The IRIS Digital Repository recently announced an award for replication studies. We caught up with members of the IRIS team, Sophie Thompson, Luke Plonsky, and Emma Marsden, to talk about the repository, their community, and why they value replications.
COS: Can you tell us a bit about IRIS: What is its purpose, who are its users, and what community does it serve?
IRIS is a repository of research materials and data for use in second language research. IRIS helps researchers to share materials, to increase the impact and exposure of their work, and to replicate and build on the work of their colleagues. IRIS aims to assist the field in overcoming the lack of replication studies on language learning and teaching research. The resource is completely free and currently contains more than 1,400 materials. IRIS is used by teachers, researchers and students to help investigate a wide range of topics and theoretical domains and is methodologically very inclusive.
COS: What impact is IRIS having in the community that is serves?
Since its launch IRIS has had 18,278 downloads and 34,308 hits. We also have a Facebook page which is used to share new material uploads, IRIS news, and news about open science in general. Nearly all top journals in the field also encourage their authors to share their materials on IRIS to increase their impact and availability. Materials from 161 different journals are held on IRIS from over 1,200 authors. These numbers show that IRIS has a big impact on its target community of second language researchers, students and teachers.
COS: What do you see as a vision for the future of IRIS? How would you like to see it evolve in the future and how will researchers interact with it?
Over the last year IRIS has developed special collections holding all available examples of a specific type of research instrument. Currently the collections held are self-paced reading instruments and grammaticality/acceptability judgement tests. We plan to develop more special collections and would encourage researchers to consider holding special collections on IRIS.
IRIS has also recently started to hold data. Whilst materials sharing is now more widespread in the field, data sharing is not currently common practice. We aim to change this, to increase transparency and to facilitate meta-analyses as well as re-analysis and other forms of secondary analysis. IRIS is also the only repository in our area that qualifies for journals to award COS badges to researchers. We will continue to encourage journals to ask their authors to share through IRIS and further the open science message with the help of COS.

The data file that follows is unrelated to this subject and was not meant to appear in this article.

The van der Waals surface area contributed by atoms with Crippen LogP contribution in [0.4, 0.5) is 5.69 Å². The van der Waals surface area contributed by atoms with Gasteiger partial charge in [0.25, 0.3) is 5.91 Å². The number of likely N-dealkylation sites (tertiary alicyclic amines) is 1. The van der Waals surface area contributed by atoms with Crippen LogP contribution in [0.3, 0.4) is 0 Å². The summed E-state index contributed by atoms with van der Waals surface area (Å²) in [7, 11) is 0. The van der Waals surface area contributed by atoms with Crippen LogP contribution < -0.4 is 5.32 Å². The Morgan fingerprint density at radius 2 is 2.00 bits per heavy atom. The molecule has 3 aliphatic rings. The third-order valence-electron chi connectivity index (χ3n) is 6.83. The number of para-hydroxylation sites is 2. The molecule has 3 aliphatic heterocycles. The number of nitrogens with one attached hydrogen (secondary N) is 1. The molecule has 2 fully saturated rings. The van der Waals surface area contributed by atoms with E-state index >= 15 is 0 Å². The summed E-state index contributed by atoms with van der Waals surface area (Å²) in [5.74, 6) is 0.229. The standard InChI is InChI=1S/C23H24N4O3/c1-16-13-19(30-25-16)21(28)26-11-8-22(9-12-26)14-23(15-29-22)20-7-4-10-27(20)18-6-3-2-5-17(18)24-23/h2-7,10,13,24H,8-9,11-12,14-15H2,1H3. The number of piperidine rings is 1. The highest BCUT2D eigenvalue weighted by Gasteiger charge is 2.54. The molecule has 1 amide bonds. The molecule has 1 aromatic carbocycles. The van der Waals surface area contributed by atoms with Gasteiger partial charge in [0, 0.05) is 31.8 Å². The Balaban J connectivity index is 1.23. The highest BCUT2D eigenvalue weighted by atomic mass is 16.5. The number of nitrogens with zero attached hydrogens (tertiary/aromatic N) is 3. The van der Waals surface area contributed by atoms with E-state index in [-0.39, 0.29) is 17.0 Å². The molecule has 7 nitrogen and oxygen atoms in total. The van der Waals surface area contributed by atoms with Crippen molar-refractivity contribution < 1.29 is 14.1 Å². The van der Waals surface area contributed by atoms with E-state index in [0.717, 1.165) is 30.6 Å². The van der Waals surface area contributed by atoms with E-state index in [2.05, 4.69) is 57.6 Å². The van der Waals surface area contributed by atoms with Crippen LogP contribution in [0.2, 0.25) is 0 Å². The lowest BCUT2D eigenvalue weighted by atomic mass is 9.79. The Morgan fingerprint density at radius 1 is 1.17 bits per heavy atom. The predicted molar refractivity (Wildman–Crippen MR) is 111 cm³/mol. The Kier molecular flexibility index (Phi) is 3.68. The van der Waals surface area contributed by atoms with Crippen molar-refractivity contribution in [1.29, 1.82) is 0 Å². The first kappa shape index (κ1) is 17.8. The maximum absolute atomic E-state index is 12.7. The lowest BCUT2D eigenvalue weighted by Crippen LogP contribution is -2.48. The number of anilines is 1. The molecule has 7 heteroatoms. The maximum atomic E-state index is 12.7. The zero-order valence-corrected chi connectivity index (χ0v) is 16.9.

Philp & Iwashita 2013 https://www.iris-database.org/iris/app/home/detail?id=york%3A854602&ref=search
COS: You recently announced the IRIS Replication Award. Can you briefly tell us about that and what you will be awarding and how a researcher would win one of these awards?
The IRIS Replication Award aims to encourage and reward researchers carrying out rigorous replication research in the field. We will award £300 annually to a published (or accepted) self-labelled replication using materials held on IRIS. The first round is now open and will close on 30th November 2018. Submissions will be welcome from any area of second language research. All methodological approaches and theoretical perspectives are welcome. To choose a winner we will be considering the strength of the justification for the replication, the soundness and transparency of methods and analysis, and how well the discussion and conclusions are supported by the methods, data and analysis. We will announce the first award by 1 January 2019.
COS: Why do you value replications and why give an award to those who publish them?
Replication increases the external validity and reliability of research, and helps test theories, constructs and measurements. Yet, we’ve found that in the field of second language research the rate of self-labelled replication published in journals is about 0.26, about one in every four hundred articles. And even among these, the replications were largely conceptual, involving numerous changes between the original and the replication studies, making comparisons difficult. We’d like to encourage researchers to carry out closer replications, and to feel confident in self-labelling them as such. This helps the field track research agendas and their theoretical and methodological precedents. There has been some stigma attached to replication, even though it is so important for making progress in understanding the variables that affect language learning and the effects of instruction.
So, the emphasis to date has been on carrying out one-shot studies, but this is beginning to shift. There is a realisation that we need more intensive and extensive research, so we can arrive at studies that clarify the size, stability, and generalizability of previous findings. This change is one we seek to facilitate and encourage. It is for this reason that we have developed the IRIS Replication Award, to encourage and reward those researchers who are carrying out rigorous replications in order to move the field forward to greater accuracy and generalisability of findings.